The potential of medical drugs

Accelerating the regulatory processes of health insurance companies or the transfer of EHRs is a challenge that will take ten to fifteen years to come, according to Michael Gucci, an emergency physician and founder of Bitcoin Fortress Ventures.

“We have to think in small steps, hospitals will never implement huge changes.”

Instead of focusing on EHR and insurance, Gucci believes that blockchain entrepreneurs should first focus on the medical device market, which has disruptive potential.

Companies like Block Verify from Great Britain are working on the news spy

Even if counterfeit drugs are less of a problem in the United States, the situation is completely different in developing countries. This problem costs the drug industry billions of dollars a year. Worse still, the news spy trade in counterfeit medicines claims thousands of lives, as the American Health and Drug Benefits Report showed in 2014.

The company has carried out several tests to enable medical workers and customers to verify the integrity of the drug via the blockchain using QR codes on pill vials.

Rome was not built in one day

This is consistent with Holt’s idea that the role of blockchain entrepreneurs is to find solutions to simpler problems in the areas of data integrity and data origin.

An example of this is Saavha. This blockchain startup has one task: to confirm the integrity of health plans. With the Veterans Affairs (VA) scandal of 2014 and other still existing problems in this context, this service is particularly interesting as it deals with big problems of poorly managed waiting lists.

According to a proposal by a member of the US Congress, this problem is something that could be solved with blockchain technology.

According to Holt, the VA has much stricter regulations than many hospitals. The data used must be encrypted on a hard disk that is under constant surveillance in a locked room. And yet – the data could be manipulated.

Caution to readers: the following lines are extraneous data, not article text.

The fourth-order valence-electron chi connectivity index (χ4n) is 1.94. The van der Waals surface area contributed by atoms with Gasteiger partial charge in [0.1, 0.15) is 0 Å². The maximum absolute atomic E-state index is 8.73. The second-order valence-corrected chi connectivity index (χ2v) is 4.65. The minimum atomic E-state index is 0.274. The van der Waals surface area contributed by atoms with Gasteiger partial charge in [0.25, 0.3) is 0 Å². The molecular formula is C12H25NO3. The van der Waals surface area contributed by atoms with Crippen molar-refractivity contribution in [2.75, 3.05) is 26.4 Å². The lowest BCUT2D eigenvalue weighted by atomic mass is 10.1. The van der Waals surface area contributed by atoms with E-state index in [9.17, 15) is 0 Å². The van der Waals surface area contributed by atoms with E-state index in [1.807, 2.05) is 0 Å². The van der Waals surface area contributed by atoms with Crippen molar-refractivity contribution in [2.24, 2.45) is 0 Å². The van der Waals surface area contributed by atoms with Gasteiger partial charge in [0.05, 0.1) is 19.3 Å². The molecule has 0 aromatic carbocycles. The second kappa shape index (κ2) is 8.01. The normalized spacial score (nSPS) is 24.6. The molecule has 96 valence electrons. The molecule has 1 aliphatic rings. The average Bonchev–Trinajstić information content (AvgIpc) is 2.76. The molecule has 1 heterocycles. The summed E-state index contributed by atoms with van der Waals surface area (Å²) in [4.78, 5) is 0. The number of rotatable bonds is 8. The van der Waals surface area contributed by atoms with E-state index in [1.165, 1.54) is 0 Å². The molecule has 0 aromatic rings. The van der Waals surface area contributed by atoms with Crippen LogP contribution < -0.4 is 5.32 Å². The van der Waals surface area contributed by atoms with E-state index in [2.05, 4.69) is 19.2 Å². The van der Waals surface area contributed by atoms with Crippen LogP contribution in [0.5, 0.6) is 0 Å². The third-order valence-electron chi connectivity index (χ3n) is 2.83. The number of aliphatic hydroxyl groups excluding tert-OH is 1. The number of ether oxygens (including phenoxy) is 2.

Saavha’s assistant physician and co-founder, Matthew Rose, is convinced that while it is appealing to solve a big problem, it is more practical to solve the small problems within the big one.

One example of this is the history of medicine: according to Rose, one reason for the great progress in this area is that each scientist has only worked on a small part of the problem. In cancer research, for example, some doctors focus on tumor removal practices, others on how to safely separate tumors from the blood supply, and still others on the role of proteins.

Under the hood, Saavha works as follows: A hash of all data relevant to the doctor’s appointment is stored in the blockchain, proving that the data was not changed later.

This use case cleverly avoids a frequently repeated accusation against the blockchain: One often accuses the blockchain of being slow by nature and therefore not being the best solution for large amounts of data.

Since the focus here is on data integrity, EHRs can simply store a short hash on the blockchain and thus prove the validity of information stored elsewhere. This information is often stored in centralized databases.

The best of two worlds
These centralized databases could in turn benefit from somewhat more exotic blockchain applications.

Andrian Gropper, CTO of the non-profit group Patient Privacy Rights, believes that these centralized databases should be scaled down significantly. After all, these databases contain the patient records of up to ten million patients.

“We have thus created an El Dorado for data thieves. Tens of thousands of people in hospital staff have access to this data. And for the user, these systems are completely inscrutable.”

This is a well-known problem in the industry. Only last year, data thieves performed the largest health hack ever in the industry. The data of more than 78 million patients were disclosed. In March, the MedStar Systems clinical information system was hacked and had to be taken offline.

This misery will continue – Healthcare data is almost a hundred times more valuable than stolen credit card data.

“The only hope of securely managing this type of personal information is to put it back in the hands of a decentralized group. The blockchain will play a central role in this.”

This is exactly what motivates Gropper to create a patient-centered health platform.

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